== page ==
In this dark and sordid saga of a late 19th century French love triangle plus mama the immense sets by Beowulf Boritt – while impressive – all but dwarf the actors in what is in reality an intimate melodrama based on the novel by Emile Zola. There is even an all-important upstage moat and rowboat for the climatic Act I murder.
After such an elaborate undertaking in the design department it’s a pity that the boat doesn’t move – even with one of the passengers rowing away – thereby ruining whatever tension had been built up. What a faux pas by director Evan Cabnet in this latest Roundabout production of ruined love now performing at Studio 54.
On the plus side for Mr. Cabnet he creates some beautiful one dimensional cut-paper silhouette images for the production. Unfortunately some of the actors are giving one dimensional performances in this new lugubrious adaptation by Helen Edmundson.
As portrayed by Keira Knightley, making her Broadway debut, Therese is a plain woman. Shy. Cowering in a corner or staring out of the shutters. A woman of few words. Running outdoors towards the sea for some badly needed oxygen – trying to escape the suffocating atmosphere in a household where it has been arranged by the overprotective Madame Raquin (Judith Light) for a terribly repressed Therese to be married to her sickly, petulant and selfish son Camille (an excellent Gabriel Ebert) who happens to be her first cousin. Not a good idea.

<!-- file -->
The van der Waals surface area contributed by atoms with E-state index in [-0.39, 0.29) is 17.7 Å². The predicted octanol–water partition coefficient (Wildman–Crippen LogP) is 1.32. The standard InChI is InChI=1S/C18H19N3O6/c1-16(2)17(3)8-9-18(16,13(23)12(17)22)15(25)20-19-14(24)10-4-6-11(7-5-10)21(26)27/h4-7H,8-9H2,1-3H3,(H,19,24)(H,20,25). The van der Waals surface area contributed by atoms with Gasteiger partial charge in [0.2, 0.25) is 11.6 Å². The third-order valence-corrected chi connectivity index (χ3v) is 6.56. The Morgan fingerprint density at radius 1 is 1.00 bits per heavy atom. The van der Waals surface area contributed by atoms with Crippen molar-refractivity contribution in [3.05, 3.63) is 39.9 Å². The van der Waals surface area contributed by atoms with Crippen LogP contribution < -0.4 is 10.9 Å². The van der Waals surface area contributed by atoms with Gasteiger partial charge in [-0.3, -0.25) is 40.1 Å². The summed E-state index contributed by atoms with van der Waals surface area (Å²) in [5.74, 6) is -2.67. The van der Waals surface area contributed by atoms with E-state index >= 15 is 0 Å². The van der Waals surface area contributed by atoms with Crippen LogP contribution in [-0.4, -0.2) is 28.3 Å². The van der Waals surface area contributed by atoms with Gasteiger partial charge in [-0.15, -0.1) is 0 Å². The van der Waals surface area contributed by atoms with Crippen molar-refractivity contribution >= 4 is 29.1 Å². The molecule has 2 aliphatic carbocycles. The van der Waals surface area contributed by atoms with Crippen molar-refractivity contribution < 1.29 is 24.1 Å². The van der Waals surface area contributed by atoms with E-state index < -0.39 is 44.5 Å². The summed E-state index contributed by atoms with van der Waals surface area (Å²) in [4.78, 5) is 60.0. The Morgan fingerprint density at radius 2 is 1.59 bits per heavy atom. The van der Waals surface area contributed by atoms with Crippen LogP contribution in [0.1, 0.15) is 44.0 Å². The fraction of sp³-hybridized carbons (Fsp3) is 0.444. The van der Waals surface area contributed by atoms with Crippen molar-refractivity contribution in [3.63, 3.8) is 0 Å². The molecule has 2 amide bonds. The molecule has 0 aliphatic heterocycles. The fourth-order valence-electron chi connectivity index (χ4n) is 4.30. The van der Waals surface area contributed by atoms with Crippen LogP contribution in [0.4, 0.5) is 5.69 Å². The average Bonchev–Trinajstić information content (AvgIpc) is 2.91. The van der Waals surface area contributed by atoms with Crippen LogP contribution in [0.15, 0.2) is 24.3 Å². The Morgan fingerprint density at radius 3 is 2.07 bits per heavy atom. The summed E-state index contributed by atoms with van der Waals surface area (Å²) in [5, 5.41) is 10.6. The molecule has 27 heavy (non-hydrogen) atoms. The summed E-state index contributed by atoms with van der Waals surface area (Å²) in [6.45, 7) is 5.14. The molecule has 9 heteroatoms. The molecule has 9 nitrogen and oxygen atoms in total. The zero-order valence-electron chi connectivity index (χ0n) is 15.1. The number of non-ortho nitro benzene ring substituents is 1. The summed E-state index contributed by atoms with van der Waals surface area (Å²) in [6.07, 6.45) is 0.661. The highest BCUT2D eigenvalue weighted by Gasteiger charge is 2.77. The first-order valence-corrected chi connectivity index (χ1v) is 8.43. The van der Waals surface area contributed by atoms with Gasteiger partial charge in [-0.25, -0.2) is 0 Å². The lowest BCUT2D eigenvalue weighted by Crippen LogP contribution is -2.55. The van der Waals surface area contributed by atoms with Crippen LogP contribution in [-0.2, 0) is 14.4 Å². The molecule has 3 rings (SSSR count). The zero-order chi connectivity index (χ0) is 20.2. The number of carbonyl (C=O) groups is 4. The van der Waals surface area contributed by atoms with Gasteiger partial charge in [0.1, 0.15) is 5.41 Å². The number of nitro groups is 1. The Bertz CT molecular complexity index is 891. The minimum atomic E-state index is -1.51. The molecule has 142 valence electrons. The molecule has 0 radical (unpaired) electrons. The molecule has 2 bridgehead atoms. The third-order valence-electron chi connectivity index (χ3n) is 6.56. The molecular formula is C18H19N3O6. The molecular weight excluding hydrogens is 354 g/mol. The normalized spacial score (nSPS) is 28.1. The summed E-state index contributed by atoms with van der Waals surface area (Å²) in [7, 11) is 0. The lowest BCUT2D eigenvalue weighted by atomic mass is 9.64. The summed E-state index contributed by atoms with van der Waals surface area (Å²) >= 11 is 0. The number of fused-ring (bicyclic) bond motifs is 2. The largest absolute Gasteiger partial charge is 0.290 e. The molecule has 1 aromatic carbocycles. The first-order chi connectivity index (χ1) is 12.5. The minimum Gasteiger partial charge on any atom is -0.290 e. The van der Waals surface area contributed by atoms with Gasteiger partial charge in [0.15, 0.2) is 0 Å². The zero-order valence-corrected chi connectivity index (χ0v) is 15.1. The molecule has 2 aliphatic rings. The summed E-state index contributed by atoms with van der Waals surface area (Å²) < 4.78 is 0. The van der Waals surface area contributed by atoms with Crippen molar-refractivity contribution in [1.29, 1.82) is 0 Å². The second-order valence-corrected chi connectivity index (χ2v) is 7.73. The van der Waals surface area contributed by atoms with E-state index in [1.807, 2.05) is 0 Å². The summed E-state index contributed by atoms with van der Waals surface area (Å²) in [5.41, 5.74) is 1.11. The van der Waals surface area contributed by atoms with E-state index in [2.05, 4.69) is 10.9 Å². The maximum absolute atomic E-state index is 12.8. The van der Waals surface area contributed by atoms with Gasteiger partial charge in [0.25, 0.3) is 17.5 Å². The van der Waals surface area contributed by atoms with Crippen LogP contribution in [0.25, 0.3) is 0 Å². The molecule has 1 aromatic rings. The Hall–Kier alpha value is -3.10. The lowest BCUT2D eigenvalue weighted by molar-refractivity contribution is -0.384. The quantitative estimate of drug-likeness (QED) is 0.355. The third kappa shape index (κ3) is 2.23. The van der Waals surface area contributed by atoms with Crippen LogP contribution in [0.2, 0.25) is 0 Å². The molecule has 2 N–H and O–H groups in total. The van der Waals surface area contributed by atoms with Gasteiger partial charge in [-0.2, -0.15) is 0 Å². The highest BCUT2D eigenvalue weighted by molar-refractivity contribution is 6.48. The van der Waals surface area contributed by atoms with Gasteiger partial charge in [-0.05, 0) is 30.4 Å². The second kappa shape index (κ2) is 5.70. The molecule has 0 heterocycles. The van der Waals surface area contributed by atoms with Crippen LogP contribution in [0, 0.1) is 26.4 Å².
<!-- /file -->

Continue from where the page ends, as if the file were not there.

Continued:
One Thursday night at the weekly domino game with friends – Monsieur Grivet (Jeff Still) Superintendent Michaud (David Patrick Kelly) and his beautifully bonneted niece Suzanne (Mary Wiseman) Camille brings along the handsome and rakish Laurent (Matt Ryan – appearing with the permission of UK Equity) Another plus. A childhood friend now an unhappy lawyer and would be painter.
Therese suddenly perks up. Alone she uses the top of a chair to help alieve her pent up frustrations until she secretly gets the real thing – Laurent in her bedroom between her legs where they mate in a most animalistic way. They become lovers – although I found it difficult to believe that Laurent would be attracted to such an outwardly unattractive and quiet woman. Perhaps it was the Raquin family money?
They plot to kill Camille in the infamous moat/boat scene. What follows is the downward spiral of the affair and the aftermath of what happens when Mama overhears some facts that she shouldn’t hear and has a stroke. Not of luck but one of the paralyzing kind that hurtles us into melodramatic territory and a tragic conclusion.
The production is visually attractive yet dark. However, the lighting design by Keith Parham saves the day. Some of the best I’ve ever seen – beautifully illuminating a show that sorely needs it. On sale through January 3, 2016.
Photos: Joan Marcus
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